It is no secret that Syria has had a long and complicated history, with its conflicts stretching across ten years with no apparent solution on the horizon. The Syrian Civil War, which has completely devastated the entire country and its neighbours, is a complex conflict that involves several nations, rebel groups, and terrorist organizations. Starting as a non-violent protest in early 2011, it quickly escalated into a full-blown war. Since the fighting began, there have been more than 470,000 deaths, over 1 million injured, and millions are turning into refugees.
Many different theories involve the start of the Syrian Civil War. However, one of the most significant historical events is the Arab Spring, when a series of political and economic protests broke out in Egypt and Tunisia. These successful revolts served as inspiration for pro-democracy activists in Syria. In March of 2011, the Syrian government arrested 15 Syrian schoolchildren for writing Arab Spring-inspired graffiti. This decision then sparked outrage and demonstrations throughout Syria. The public demanded the release of the children and overall freedoms for the people of Syria.
The government, led by President Bashar al-Assad, responded brutally with force and bullets and arresting hundreds of protesters. In a 2011 speech, President Barak Obama said: “The Syrian government must stop shooting demonstrators and allow peaceful protests; release political prisoners and stop unjust arrests; allow human rights monitors to have access to cities like Dara’a; and start a serious dialogue to advance a democratic transition.” He continued by implying if not, “President Assad and his regime will continue to be challenged from within and isolated abroad.” By July 2011, Syrian rebels formed the Free Syrian Army (FSA), and a civil war was imminent.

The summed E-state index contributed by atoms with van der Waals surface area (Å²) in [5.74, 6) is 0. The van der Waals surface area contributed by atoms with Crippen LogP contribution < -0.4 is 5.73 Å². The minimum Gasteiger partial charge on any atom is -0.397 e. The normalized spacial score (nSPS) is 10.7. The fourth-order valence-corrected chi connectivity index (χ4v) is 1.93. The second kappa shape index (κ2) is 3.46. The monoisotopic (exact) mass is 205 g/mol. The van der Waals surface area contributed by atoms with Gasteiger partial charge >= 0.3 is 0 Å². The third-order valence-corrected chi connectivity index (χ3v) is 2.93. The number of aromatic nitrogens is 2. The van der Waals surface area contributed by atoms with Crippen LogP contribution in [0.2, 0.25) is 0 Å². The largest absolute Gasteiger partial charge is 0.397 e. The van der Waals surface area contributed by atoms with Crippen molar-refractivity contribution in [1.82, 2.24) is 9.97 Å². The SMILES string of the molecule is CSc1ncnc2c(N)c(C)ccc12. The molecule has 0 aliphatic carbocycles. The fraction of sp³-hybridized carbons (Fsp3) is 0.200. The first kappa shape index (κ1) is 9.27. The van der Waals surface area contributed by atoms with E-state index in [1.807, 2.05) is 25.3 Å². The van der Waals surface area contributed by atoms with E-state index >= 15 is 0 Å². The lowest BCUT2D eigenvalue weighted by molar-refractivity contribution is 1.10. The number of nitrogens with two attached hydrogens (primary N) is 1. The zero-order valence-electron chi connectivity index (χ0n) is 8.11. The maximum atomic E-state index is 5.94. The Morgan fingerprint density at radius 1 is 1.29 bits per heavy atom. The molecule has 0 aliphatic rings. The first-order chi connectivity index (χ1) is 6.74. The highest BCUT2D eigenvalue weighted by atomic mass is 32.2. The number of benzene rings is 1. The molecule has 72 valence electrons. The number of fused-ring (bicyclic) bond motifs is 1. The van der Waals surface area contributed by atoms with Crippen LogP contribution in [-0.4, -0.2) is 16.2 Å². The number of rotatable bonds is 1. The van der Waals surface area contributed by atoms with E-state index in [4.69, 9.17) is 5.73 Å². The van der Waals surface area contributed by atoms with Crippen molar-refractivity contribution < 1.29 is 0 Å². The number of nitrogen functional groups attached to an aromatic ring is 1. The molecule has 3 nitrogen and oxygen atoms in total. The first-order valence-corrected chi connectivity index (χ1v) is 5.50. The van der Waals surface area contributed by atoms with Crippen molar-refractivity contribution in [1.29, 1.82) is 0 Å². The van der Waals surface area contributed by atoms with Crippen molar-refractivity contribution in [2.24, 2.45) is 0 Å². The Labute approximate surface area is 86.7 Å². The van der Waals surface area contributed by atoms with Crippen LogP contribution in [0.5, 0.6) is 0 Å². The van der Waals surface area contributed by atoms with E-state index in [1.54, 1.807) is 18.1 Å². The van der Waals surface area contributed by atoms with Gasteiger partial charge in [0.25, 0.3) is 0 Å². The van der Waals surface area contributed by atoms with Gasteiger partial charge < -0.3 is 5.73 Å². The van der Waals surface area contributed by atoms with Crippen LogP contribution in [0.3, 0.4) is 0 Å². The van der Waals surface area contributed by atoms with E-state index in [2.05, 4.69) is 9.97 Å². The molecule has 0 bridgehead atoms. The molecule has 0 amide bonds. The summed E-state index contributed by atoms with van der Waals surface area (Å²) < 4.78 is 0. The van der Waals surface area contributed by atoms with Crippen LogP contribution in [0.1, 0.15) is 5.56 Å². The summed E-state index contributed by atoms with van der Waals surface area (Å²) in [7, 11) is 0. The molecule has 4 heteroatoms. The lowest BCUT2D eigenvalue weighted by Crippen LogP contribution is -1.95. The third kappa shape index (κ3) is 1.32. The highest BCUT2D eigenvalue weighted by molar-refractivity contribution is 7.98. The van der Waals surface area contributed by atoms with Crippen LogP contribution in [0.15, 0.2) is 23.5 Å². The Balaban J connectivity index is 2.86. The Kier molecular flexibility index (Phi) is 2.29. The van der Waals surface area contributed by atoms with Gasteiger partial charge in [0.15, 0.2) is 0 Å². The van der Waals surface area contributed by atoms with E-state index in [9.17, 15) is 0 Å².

Assad took power after his father ruled the country for over 30 years with an iron fist. Initially, Assad was perceived as the country’s reformer with western education and a soft-spoken mannerism. However, Assad responded brutally to the protests and, in turn, created more anger from the people, leading to more violence and soon a full-blown war. This war led to a semi collapse of the regime. In 2015, it seemed inevitable that Assad’s reign would end soon; however, in September, with Russian and Iranian intervention, his regime survived. But large parts of the country are left in ruins, with millions left without coverage of basic needs.
The problems in Syria stem from greater issues, even before the Arab Spring incident. Citizens were dissatisfied over the government’s incompetency, lack of freedoms, and the overall living conditions in their country. Assad became president in 2000, followed by several human rights groups accusing the leader of torturing and killing political opponents throughout his presidency. The economy was doing well from 2000 to 2010, but their reforms were not well thought through and left millions behind. Along with high unemployment, government corruption, and a severe drought, Syria’s people were severely unhappy under Assad’s rule.
By late 2018, Assad reclaimed control of most of the country. However, rebel and jihadist groups and the Kurdish-led SDF alliance still held other parts of the country. This conflict has spawned a humanitarian and refugee crisis of massive proportions, with 6 million refugees flooding to Europe and neighbouring countries and over 13 million Syrians barely surviving on humanitarian assistance.